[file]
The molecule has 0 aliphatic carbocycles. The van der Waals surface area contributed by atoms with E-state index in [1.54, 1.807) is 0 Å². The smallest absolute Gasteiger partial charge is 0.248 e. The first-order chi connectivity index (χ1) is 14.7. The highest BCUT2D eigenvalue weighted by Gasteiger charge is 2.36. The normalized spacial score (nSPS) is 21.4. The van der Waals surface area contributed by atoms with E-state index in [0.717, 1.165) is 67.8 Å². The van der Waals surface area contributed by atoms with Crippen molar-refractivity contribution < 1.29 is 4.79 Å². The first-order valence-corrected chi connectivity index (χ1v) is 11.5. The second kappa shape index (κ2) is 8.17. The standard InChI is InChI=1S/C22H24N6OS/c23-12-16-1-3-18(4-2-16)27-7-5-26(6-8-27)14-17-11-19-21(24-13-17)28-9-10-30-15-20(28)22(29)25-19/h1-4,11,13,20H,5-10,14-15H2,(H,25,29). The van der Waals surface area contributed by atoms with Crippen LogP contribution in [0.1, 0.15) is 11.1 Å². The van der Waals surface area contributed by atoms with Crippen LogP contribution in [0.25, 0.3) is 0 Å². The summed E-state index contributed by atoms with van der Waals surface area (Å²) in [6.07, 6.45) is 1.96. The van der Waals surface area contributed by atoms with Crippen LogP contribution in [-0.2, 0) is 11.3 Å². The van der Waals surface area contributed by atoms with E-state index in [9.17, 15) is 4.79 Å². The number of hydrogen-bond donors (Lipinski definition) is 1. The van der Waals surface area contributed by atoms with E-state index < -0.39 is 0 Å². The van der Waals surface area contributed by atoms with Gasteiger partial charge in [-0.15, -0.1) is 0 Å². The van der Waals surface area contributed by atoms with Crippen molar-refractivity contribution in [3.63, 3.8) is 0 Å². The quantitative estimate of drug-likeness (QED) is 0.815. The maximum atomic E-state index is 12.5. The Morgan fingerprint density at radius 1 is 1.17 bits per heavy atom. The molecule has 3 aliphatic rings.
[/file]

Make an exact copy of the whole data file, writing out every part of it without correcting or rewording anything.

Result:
The molecule has 0 aliphatic carbocycles. The van der Waals surface area contributed by atoms with E-state index in [1.54, 1.807) is 0 Å². The smallest absolute Gasteiger partial charge is 0.248 e. The first-order chi connectivity index (χ1) is 14.7. The highest BCUT2D eigenvalue weighted by Gasteiger charge is 2.36. The normalized spacial score (nSPS) is 21.4. The van der Waals surface area contributed by atoms with E-state index in [0.717, 1.165) is 67.8 Å². The van der Waals surface area contributed by atoms with Crippen molar-refractivity contribution < 1.29 is 4.79 Å². The first-order valence-corrected chi connectivity index (χ1v) is 11.5. The second kappa shape index (κ2) is 8.17. The standard InChI is InChI=1S/C22H24N6OS/c23-12-16-1-3-18(4-2-16)27-7-5-26(6-8-27)14-17-11-19-21(24-13-17)28-9-10-30-15-20(28)22(29)25-19/h1-4,11,13,20H,5-10,14-15H2,(H,25,29). The van der Waals surface area contributed by atoms with Crippen LogP contribution in [0.1, 0.15) is 11.1 Å². The van der Waals surface area contributed by atoms with Crippen LogP contribution in [0.25, 0.3) is 0 Å². The summed E-state index contributed by atoms with van der Waals surface area (Å²) in [6.07, 6.45) is 1.96. The van der Waals surface area contributed by atoms with Crippen LogP contribution in [-0.2, 0) is 11.3 Å². The van der Waals surface area contributed by atoms with E-state index in [9.17, 15) is 4.79 Å². The number of hydrogen-bond donors (Lipinski definition) is 1. The van der Waals surface area contributed by atoms with E-state index < -0.39 is 0 Å². The van der Waals surface area contributed by atoms with Gasteiger partial charge in [-0.15, -0.1) is 0 Å². The van der Waals surface area contributed by atoms with Crippen molar-refractivity contribution in [3.63, 3.8) is 0 Å². The quantitative estimate of drug-likeness (QED) is 0.815. The maximum atomic E-state index is 12.5. The Morgan fingerprint density at radius 1 is 1.17 bits per heavy atom. The molecule has 3 aliphatic rings.